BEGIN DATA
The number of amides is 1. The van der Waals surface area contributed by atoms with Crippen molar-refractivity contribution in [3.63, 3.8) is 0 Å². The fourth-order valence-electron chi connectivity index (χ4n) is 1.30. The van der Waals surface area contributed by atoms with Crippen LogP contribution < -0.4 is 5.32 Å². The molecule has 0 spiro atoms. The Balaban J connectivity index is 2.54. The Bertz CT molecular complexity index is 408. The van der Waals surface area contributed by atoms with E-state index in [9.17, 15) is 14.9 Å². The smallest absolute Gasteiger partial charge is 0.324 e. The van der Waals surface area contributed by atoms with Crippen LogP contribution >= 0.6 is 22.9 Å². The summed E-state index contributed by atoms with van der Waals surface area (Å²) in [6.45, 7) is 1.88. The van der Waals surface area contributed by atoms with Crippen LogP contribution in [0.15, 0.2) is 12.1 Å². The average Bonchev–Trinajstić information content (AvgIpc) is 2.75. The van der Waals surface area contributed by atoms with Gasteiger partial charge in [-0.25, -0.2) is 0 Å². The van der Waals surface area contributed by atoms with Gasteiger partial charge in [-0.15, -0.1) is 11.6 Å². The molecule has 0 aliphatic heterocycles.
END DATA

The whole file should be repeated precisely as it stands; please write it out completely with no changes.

The number of amides is 1. The van der Waals surface area contributed by atoms with Crippen molar-refractivity contribution in [3.63, 3.8) is 0 Å². The fourth-order valence-electron chi connectivity index (χ4n) is 1.30. The van der Waals surface area contributed by atoms with Crippen LogP contribution < -0.4 is 5.32 Å². The molecule has 0 spiro atoms. The Balaban J connectivity index is 2.54. The Bertz CT molecular complexity index is 408. The van der Waals surface area contributed by atoms with E-state index in [9.17, 15) is 14.9 Å². The smallest absolute Gasteiger partial charge is 0.324 e. The van der Waals surface area contributed by atoms with Crippen LogP contribution >= 0.6 is 22.9 Å². The summed E-state index contributed by atoms with van der Waals surface area (Å²) in [6.45, 7) is 1.88. The van der Waals surface area contributed by atoms with Crippen LogP contribution in [0.15, 0.2) is 12.1 Å². The average Bonchev–Trinajstić information content (AvgIpc) is 2.75. The van der Waals surface area contributed by atoms with Gasteiger partial charge in [-0.25, -0.2) is 0 Å². The van der Waals surface area contributed by atoms with Gasteiger partial charge in [-0.15, -0.1) is 11.6 Å². The molecule has 0 aliphatic heterocycles.